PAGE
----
History relates that the cries from the battlefield at the foot of Bennachie were so loud they could be heard for miles around, while the furious violence earned it the nickname “Red Harlaw”.
And tomorrow, a Garioch congregation will pay tribute to the men who fell at one of Scotland’s most legendary and hardest fought conflicts – 605 years on.
The story of the Battle of Harlaw – which saw some 10,000 invading Highlanders face off against no more than 2,000 hastily-assembled local troops – has been passed down from generation to generation.
And the Chapel of Garioch Church are holding a service of remembrance for those who lost their lives there on July 24, 1411.
Around 1,000 Highlanders and 600 north-east soldiers are reputed to have died at Harlaw, with the bloodshed ceasing at nightfall with no clear victor.
Donald, Lord of the Isles, had marched south with his troops after laying claim to the Earldom of Ross, but found himself face-to-face with an army of defiant north-east soldiers under the command of the Earl of Mar, Alexander Stewart, at Harlaw.
The local army, largely comprised of mounted knights, was made up of men from Aberdeen and local clans including the Irvines, Leslies, Keiths and Forbeses.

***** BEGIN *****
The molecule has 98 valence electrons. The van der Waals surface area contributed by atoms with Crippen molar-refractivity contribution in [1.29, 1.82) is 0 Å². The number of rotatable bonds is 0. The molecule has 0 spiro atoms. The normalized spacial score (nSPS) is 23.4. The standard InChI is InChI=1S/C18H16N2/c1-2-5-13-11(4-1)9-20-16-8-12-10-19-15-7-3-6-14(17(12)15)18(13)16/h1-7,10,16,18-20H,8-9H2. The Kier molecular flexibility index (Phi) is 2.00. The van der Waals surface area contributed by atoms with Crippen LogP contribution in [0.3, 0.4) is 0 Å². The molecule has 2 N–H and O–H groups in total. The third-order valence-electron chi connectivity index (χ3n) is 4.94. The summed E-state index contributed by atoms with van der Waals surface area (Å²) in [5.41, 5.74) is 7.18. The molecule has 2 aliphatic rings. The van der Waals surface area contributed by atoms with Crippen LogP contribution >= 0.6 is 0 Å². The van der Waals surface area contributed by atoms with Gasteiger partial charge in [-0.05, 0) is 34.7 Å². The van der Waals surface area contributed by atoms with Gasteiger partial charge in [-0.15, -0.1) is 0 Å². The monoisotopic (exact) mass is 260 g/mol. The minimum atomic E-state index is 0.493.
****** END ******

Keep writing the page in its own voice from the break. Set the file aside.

Reverend Martyn Sanders, of the Blairdaff and Chapel of Garioch Parish, said: “It is now the 605th year. I think the Leslie clan have a get together and a meal on the Saturday evening down in Inverurie and we have this service.
“The historians reckon there must have been about the current population of Inverurie involved in that battle, probably most of them actually with the Lord of the Isles from the West.
“The battle raged for most of the afternoon and evening. There were heavy losses on both sides. I don’t know of anybody who talks about anybody winning.
“Although it is 605 years ago, it is still real people. Sometimes we forget that there were widows and orphans. Children lost their dads.
“That sometimes happens when you are looking back over so many years; it becomes just a line in a history book.
“It makes you wonder: in 605 years time, what are children going to remember of what we have done in the world? Will they remember we have fought one another or remember that we took to building bridges?”
A place of worship in some guise would have stood at the site of the current kirk during the ancient hostilities.
Rev Sanders added: “They say the sounds of the battle would have been heard up here on Chapel of Garioch hill.”